When I was a child, I loved the Wonder Twins! You may not be familiar with Zan and Jayna who originally were a part of the Super Friends Justice League (https://en.m.wikipedia.org/wiki/Wonder_Twins). No matter the caper, the twins would come together, fist bump, and declare: “Wonder Twin powers activate!” Zan would proclaim: “Shape of” whatever state of water would be needed to combat the evil being done by whoever was threatening the wellbeing of the world. Jayna would shout: “Form of” whatever animal she needed to be in order to work with Zan in saving the day. So, like: as a giant water-wave, Zan could take out the nemesis with a powerful tide while Jayna transformed into something like a friendly whale to carry those in peril safely back to shore. What’s more, as twins they had this psychic connection so that they literally could tell when the other superhero needed back-up. As long as they could come together, to fist bump and declare “Wonder Twin powers activate,” their special powers would be triggered. They would be transformed into exactly what was needed. They galvanized their superhero abilities for everything to be a-okay.

It is that activation. That process – when those two twin energies join together as one. That ability to call upon something extra-ordinary that strikes me in the Wonder Twins. Typically, they looked like every other brother and sister going about their day. But something in them knew they possessed very special powers – ones needed so very much by those in trouble. Oh, every now and again a crafty villain came along to try to bend their minds to his own control. That was when the world most was in jeopardy – the powers of the Wonder Twins vulnerable to be twisted for destructive ends. But for the most part, Zan and Jayna knew that something was in them that could be an incredible force for good. Again and again, they would jump to it, ready to activate those amazing powers not for their own benefit, but for the benefit of any who were in need.

Amazing special powers within is what the writer of Ephesians was trying to tell the church. As far as we know, the writer of this letter never had seen the Christians of Ephesus in person – just heard of their amazing works (Feasting on the Word, Yr. C., Vol. 2, Christopher Rowland, p. 511). Likely the writer heard of feats we’ve come to know as typical Christian kind of stuff – though the acts often were revolutionary in their own time and place. Christians would ensure those without had food. They would care for those who were sick. Christians would welcome widows into the community and give them new purpose through service in Christ’s name. Early Christians sent special offerings to those experiencing famine, like in Jerusalem during the reign of Claudius about fifteen years after Christ’s death and resurrection. They gathered together for prayer – which likely included the kinds of story swopping we hear at Fellowship Time each week. They helped those needing help and found a way to meet as equal all sorts of people: Jews and Greeks. Slaves and free. Men and women alike. Something was activated in them so that they understood the world differently. They saw something in people that many others could not – or just were not aware yet to see. It’s the prayer the writer of Ephesians has for the Christians hearing the message. The spiritual enlightenment the writer wants for them – the opened eyes – that leaves us knowing who we are, what we are made of, and to what we have been called.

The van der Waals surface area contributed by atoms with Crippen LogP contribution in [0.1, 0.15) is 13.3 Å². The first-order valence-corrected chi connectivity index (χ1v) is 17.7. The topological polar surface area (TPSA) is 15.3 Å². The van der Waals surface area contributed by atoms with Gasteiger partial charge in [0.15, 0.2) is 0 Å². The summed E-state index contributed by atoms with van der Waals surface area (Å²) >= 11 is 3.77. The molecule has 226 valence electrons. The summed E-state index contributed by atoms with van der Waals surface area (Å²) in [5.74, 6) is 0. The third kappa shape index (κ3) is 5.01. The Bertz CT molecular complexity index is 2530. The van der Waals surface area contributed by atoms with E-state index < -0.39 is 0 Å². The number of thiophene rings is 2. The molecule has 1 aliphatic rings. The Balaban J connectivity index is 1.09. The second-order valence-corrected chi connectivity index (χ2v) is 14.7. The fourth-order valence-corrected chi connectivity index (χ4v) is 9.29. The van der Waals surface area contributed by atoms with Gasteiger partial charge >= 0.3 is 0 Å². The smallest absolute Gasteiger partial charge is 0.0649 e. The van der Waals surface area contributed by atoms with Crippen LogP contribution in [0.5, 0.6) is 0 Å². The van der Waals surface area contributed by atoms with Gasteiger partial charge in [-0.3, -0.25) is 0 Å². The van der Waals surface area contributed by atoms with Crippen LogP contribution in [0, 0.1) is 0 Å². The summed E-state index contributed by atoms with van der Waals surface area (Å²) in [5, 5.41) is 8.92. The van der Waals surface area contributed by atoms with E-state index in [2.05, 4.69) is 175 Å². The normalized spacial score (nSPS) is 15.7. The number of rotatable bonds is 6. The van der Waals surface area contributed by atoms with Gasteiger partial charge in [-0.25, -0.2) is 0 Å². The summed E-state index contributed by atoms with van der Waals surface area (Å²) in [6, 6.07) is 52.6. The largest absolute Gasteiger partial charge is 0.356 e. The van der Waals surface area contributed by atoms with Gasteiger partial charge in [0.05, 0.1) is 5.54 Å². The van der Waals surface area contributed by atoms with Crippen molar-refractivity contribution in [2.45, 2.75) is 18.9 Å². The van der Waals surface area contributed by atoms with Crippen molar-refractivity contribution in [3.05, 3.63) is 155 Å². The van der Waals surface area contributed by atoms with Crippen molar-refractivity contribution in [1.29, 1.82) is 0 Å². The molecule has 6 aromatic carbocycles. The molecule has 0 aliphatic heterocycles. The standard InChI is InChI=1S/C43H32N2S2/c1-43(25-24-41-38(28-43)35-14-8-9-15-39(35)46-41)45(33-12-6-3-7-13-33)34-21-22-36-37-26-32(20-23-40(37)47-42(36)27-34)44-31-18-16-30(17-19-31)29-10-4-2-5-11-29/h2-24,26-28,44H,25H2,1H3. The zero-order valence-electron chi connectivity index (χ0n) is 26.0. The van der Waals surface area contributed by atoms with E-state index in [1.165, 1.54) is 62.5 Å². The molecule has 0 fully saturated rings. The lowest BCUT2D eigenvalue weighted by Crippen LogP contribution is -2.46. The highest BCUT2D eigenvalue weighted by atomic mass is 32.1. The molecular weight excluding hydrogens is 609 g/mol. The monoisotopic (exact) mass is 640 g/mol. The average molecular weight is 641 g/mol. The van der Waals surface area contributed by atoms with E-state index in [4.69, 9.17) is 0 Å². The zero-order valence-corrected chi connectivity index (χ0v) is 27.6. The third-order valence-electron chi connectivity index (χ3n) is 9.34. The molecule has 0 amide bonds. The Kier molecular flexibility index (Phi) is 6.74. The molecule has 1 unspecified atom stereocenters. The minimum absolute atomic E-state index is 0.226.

Premier Twenty-First Century teacher Father Richard Rohr recently released his mind-opening opus called The Universal Christ: How a Forgotten Reality Can Change Everything we See, Hope for, and Believe. In it, he weaves the theology we’ve come to know in the Western Church back together with the best wisdom we turned from in the Eastern Church when we mutually excommunicated each other’s finest teachers in our 1054 C.E. split. He lifts up Scripture after Scripture to show what’s always been there, but we haven’t always seen. For starters, Rohr reminds us that Christ is not Jesus’ last name! Christ is the word for the anointed one, he explains. The “name for the transcendent within . . . the immense spaciousness of all true Love . . . another name for everything – in its fullness” (SPCK, 2019, p. 5). Rohr is trying to remind us that Scripture proclaims from the beginning that the whole world is “Christ-soaked” (Ibid., p.15) – God infused, if you will. Containing a very special power within! Spirit and matter woven together – shown beautifully to us in the incarnation of the one we claim was vulnerably born in Bethlehem. This is the scriptural witness: that the fullness dwells in all – the divine in and above all that leaves us that beautiful mix of flesh and Spirit. The biblical witness proclaims this truth. A reminder we desperately need to know, Rohr claims, because something in the human mind has a tendency to clench the negative. Before we know it, we see the world through the eyes of Genesis 3 – the story of our fallenness. Instead of reading the world through the eyes of Genesis 1 and 2 – the Judeo-Christian creation stories that declare everything good, good, good, good, good, very good!